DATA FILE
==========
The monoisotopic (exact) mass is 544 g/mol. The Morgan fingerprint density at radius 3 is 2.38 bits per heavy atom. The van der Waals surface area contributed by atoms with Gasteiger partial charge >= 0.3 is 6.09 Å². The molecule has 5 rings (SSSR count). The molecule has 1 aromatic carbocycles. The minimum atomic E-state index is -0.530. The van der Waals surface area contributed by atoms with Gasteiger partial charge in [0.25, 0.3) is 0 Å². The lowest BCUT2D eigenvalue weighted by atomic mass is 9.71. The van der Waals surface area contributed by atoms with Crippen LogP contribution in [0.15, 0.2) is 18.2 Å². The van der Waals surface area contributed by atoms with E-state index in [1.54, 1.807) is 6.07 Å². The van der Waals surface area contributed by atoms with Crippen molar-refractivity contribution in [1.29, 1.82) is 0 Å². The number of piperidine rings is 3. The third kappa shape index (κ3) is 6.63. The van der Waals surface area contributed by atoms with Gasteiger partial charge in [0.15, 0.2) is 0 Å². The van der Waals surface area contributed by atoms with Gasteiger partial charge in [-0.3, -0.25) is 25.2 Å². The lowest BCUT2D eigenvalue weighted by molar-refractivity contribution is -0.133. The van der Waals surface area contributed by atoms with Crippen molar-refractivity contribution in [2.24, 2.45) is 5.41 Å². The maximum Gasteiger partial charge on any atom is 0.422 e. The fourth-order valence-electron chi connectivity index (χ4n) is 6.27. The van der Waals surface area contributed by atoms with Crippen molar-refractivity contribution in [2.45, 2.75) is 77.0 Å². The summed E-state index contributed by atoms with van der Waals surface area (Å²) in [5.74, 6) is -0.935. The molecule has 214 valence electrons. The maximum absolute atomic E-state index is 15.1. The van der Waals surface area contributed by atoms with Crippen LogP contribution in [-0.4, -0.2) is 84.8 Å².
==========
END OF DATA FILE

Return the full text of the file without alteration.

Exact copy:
The monoisotopic (exact) mass is 544 g/mol. The Morgan fingerprint density at radius 3 is 2.38 bits per heavy atom. The van der Waals surface area contributed by atoms with Gasteiger partial charge >= 0.3 is 6.09 Å². The molecule has 5 rings (SSSR count). The molecule has 1 aromatic carbocycles. The minimum atomic E-state index is -0.530. The van der Waals surface area contributed by atoms with Gasteiger partial charge in [0.25, 0.3) is 0 Å². The lowest BCUT2D eigenvalue weighted by atomic mass is 9.71. The van der Waals surface area contributed by atoms with Crippen LogP contribution in [0.15, 0.2) is 18.2 Å². The van der Waals surface area contributed by atoms with E-state index in [1.54, 1.807) is 6.07 Å². The van der Waals surface area contributed by atoms with Crippen molar-refractivity contribution in [1.29, 1.82) is 0 Å². The number of piperidine rings is 3. The third kappa shape index (κ3) is 6.63. The van der Waals surface area contributed by atoms with Gasteiger partial charge in [0.15, 0.2) is 0 Å². The van der Waals surface area contributed by atoms with Gasteiger partial charge in [-0.3, -0.25) is 25.2 Å². The lowest BCUT2D eigenvalue weighted by molar-refractivity contribution is -0.133. The van der Waals surface area contributed by atoms with Crippen molar-refractivity contribution in [2.24, 2.45) is 5.41 Å². The maximum Gasteiger partial charge on any atom is 0.422 e. The fourth-order valence-electron chi connectivity index (χ4n) is 6.27. The van der Waals surface area contributed by atoms with Crippen molar-refractivity contribution in [2.45, 2.75) is 77.0 Å². The summed E-state index contributed by atoms with van der Waals surface area (Å²) in [5.74, 6) is -0.935. The molecule has 214 valence electrons. The maximum absolute atomic E-state index is 15.1. The van der Waals surface area contributed by atoms with Crippen LogP contribution in [-0.4, -0.2) is 84.8 Å².